a wandering woman writes

Monday, January 01, 2007

A Saturday morning at Barajas

I met ETA Saturday morning.

Just about 9 am, while I was carrying two trays to the screening machines at Terminal 4 in Madrid's Barajas Airport, an ETA car bomb blew up the parking structure across from the terminal. I heard the explosion, then watched the check-in area on the other side of a glass wall shake for what seemed like 2 or 3 minutes. Airport guards raced by while a Guardia Civil told us to keep calm. People looked blankly at him, seeking answers; we looked hard at each other. Some people shouted "¡Por dios!" or "¡Joder!"; others simply broke into tears.

A young couple trying to run past the guards into the terminal began to shout when he ordered them to stay where they were. The woman in front of me began to cry. Sobbing quietly, she turned to look in my eyes, not saying anything, just lingering with me for awhile as if to confirm that we were in this together and not nearly as "strange" to each other as we'd been 2 minutes earlier. Smoke began to fill up the check-in area on the other side of the wall.

The security folks closed down the security line, then immediately reopened it. They rushed us through, encouraging us to travel as quickly as possible to the underground train that would take us to our gates. As I passed through security I watched guards try to calm an older women who was shouting angrily. She was desperate for the guards to assure her she'd be all right and furious that someone had managed to get a bomb into the airport.

Walking toward the escalators I passed glass exit doors leading from the smoke-filled check-in area. I heard shouts and watched a group of young men force their way through the locked exit doors into the main terminal, panicked and eager to escape the smoke. On the landing between escalators I walked by one of the Barajas employees posted to help customers find their way through the new terminal. These Barajas guides are usually cheerful and multilingual. Saturday, the guide was standing up straight at her position, tears streaming down her cheeks. She was scared to death, but still on duty.

On the train to the U gates a young Frenchman headed back to Paris told us the bomb had exploded outside the airport building. People speculated that we could be caught up in payback for Saddam's hanging, then moved toward an ETA theory as we counted our fingers and toes and realized perhaps this had been a bomb meant to create chaos and fear without killing any of us.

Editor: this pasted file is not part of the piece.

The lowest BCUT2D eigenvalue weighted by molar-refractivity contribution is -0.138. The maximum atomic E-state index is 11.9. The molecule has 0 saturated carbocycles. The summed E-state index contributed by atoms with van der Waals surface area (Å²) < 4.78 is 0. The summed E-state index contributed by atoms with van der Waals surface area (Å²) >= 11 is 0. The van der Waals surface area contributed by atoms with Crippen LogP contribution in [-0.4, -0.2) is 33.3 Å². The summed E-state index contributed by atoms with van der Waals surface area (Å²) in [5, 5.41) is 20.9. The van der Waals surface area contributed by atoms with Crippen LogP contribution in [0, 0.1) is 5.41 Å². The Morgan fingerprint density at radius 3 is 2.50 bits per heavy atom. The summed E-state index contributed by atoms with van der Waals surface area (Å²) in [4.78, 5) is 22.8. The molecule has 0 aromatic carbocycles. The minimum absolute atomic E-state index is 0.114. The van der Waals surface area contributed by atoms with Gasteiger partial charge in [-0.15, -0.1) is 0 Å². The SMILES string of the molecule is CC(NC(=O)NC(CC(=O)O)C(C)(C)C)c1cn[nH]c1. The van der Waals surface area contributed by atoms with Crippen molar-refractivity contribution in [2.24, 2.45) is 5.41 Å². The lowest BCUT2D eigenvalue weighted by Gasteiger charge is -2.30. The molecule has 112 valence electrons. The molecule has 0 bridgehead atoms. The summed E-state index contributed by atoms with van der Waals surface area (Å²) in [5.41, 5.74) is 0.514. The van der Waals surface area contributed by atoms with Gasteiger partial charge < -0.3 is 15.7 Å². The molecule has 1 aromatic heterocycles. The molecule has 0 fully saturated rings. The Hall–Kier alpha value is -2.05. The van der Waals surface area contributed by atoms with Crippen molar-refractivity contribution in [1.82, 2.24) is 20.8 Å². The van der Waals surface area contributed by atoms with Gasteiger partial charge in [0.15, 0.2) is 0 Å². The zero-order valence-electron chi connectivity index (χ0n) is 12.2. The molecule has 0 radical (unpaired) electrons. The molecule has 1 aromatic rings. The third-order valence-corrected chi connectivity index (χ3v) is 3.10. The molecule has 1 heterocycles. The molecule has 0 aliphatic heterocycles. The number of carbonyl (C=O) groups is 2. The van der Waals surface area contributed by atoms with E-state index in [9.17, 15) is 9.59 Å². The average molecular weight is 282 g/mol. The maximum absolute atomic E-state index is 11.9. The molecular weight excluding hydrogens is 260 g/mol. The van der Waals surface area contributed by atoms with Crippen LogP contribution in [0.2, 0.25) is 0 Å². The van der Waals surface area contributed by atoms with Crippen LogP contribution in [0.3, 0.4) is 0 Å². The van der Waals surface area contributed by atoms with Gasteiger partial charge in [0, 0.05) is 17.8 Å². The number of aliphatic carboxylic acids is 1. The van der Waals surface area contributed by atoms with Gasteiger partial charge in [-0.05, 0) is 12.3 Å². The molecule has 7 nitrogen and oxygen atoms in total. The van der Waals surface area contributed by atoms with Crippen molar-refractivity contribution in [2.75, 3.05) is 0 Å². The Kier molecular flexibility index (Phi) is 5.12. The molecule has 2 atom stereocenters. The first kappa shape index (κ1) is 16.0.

I spent the rest of the day waiting. Terminal 4 was closed until 2 or 230, and the train I'd arrived in was taken out of service until engineers could check its structural stability. Slowly, those of us who had made it immediately through security were joined by passengers bussed from the other terminals.

My 12pm flight to Chicago left Madrid a little after 430. I arrived at O'Hare 18 hours after catching the airport shuttle at my hotel in Madrid.

The bombing broke a ceasefire which had made me quite hopeful when it was first announced 9 months ago. Last I heard, Madrid police were still searching for two Ecuadorian immigrants believed to be buried beneath the rubble of the parking garage. Each had stayed behind in his car to sleep while his companion went into the airport to meet an arriving visitor. If confirmed dead, they will be ETA's first mortal victims in the three years I have lived in Spain.

I have friends, people I respect, who routinely argue that desperate people will "understandedly" take desperate means to get what they want, be they members of Hamas, or Hezbollah, or ETA or as many of my friends would add, the Israeli government. I now know that the collections taken up in Boston Irish-American pubs when I was young likely wound up in the hands of the IRA.

I don't see any signs anyone in the Basque Country suffers as Palestinians do. That aside, seeing senseless violence as closely as I did Saturday has only strengthened my conviction that nothing justifies violence against civilians. What good can possibly come from the needless deaths of two sleeping immigrants? More importantly, I still can't see any way violence can ever work -- ever get anyone, oppressed or not, what they are after. The day made me think of this old post, about Jo Berry, who met and now speaks alongside the IRA man who killed her father.

I have to tell you. As pleased as I was to be rushed onto a train after the bomb exploded and as thrilled as I was when my flight finally took off 7 hours later, I am sorry I missed the demonstrations after the bombing.

I feel a bit more Spanish. I met ETA Saturday morning.

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17 Comments:

  • Erin, what a dramatic experience. I'm glad you managed to come out of it OK. Your descriptions made me shiver, specially about the "green coat" woman that was crying but staying in her position of duty.

    By Blogger Alfacharly, at 8:13 PM  

  • I'm glad you're ok. Nothing more to add as your narration is quite descriptive.

    By Anonymous mestre, at 12:44 PM  

  • I´m so sorry you are a little more Spanish this way.
    I´m so sorry because it means we lose an oportunity for peace.
    I´m so sad for people died.
    I´m so angry because Human Beign carries on using violence to solve ... nothing.

    By Blogger Nomadita, at 12:48 PM  

  • Geez, what a description from within the airport! Very good management of general perspective and individual concerns.

    I appreciate that you share some of the feelings we have in Spain concerning terrorism.

    To answer your questions about what do you get by killing civilians...

    ...it seems that Spanish government is holding some kind of negotiation with terrorist. From the moment you negotiate with terrorists, they are getting something.. dont you think?

    Regards (I like very much those pictures from Chicago you just posted)

    By Blogger Pedrito J. Papá Papa, at 1:55 PM  

  • I have friends in Bangkok, who could have been affected by the bombs there. The world has become a frightening place. Peace and love for 2007.

    By Blogger qaminante, at 8:52 PM